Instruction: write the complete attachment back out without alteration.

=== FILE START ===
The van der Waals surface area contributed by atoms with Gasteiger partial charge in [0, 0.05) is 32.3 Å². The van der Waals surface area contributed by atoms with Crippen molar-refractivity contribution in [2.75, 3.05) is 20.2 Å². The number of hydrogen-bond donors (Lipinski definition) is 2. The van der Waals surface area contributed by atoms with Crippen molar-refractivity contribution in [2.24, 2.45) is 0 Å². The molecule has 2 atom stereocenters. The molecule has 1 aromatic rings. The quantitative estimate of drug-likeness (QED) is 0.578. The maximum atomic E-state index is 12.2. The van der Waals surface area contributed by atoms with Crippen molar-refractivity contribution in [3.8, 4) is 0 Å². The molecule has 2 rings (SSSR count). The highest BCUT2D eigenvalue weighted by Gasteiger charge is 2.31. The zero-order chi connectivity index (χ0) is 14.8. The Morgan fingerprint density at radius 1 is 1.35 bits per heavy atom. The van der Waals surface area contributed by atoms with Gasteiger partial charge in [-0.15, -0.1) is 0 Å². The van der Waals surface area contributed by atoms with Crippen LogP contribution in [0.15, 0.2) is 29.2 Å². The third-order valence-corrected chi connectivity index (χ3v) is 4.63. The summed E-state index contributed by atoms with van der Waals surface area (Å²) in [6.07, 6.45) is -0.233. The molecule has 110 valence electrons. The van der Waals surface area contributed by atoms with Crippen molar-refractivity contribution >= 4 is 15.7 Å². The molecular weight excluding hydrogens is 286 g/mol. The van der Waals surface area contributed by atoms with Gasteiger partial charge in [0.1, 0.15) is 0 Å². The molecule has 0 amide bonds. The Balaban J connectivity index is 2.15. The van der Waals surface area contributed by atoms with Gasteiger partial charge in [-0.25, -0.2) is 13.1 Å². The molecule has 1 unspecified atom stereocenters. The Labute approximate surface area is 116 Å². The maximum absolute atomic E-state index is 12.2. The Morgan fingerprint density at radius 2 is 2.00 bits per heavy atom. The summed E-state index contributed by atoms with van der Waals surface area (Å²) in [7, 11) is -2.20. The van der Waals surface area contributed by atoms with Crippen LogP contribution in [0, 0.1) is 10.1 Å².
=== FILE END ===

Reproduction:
The van der Waals surface area contributed by atoms with Gasteiger partial charge in [0, 0.05) is 32.3 Å². The van der Waals surface area contributed by atoms with Crippen molar-refractivity contribution in [2.75, 3.05) is 20.2 Å². The number of hydrogen-bond donors (Lipinski definition) is 2. The van der Waals surface area contributed by atoms with Crippen molar-refractivity contribution in [2.24, 2.45) is 0 Å². The molecule has 2 atom stereocenters. The molecule has 1 aromatic rings. The quantitative estimate of drug-likeness (QED) is 0.578. The maximum atomic E-state index is 12.2. The van der Waals surface area contributed by atoms with Crippen molar-refractivity contribution in [3.8, 4) is 0 Å². The molecule has 2 rings (SSSR count). The highest BCUT2D eigenvalue weighted by Gasteiger charge is 2.31. The zero-order chi connectivity index (χ0) is 14.8. The Morgan fingerprint density at radius 1 is 1.35 bits per heavy atom. The van der Waals surface area contributed by atoms with Gasteiger partial charge in [-0.15, -0.1) is 0 Å². The van der Waals surface area contributed by atoms with Crippen LogP contribution in [0.15, 0.2) is 29.2 Å². The third-order valence-corrected chi connectivity index (χ3v) is 4.63. The summed E-state index contributed by atoms with van der Waals surface area (Å²) in [6.07, 6.45) is -0.233. The molecule has 110 valence electrons. The van der Waals surface area contributed by atoms with Crippen molar-refractivity contribution >= 4 is 15.7 Å². The molecular weight excluding hydrogens is 286 g/mol. The van der Waals surface area contributed by atoms with Gasteiger partial charge in [0.1, 0.15) is 0 Å². The molecule has 0 amide bonds. The Balaban J connectivity index is 2.15. The van der Waals surface area contributed by atoms with Gasteiger partial charge in [-0.25, -0.2) is 13.1 Å². The molecule has 1 unspecified atom stereocenters. The Labute approximate surface area is 116 Å². The maximum absolute atomic E-state index is 12.2. The Morgan fingerprint density at radius 2 is 2.00 bits per heavy atom. The summed E-state index contributed by atoms with van der Waals surface area (Å²) in [7, 11) is -2.20. The van der Waals surface area contributed by atoms with Crippen LogP contribution in [0, 0.1) is 10.1 Å².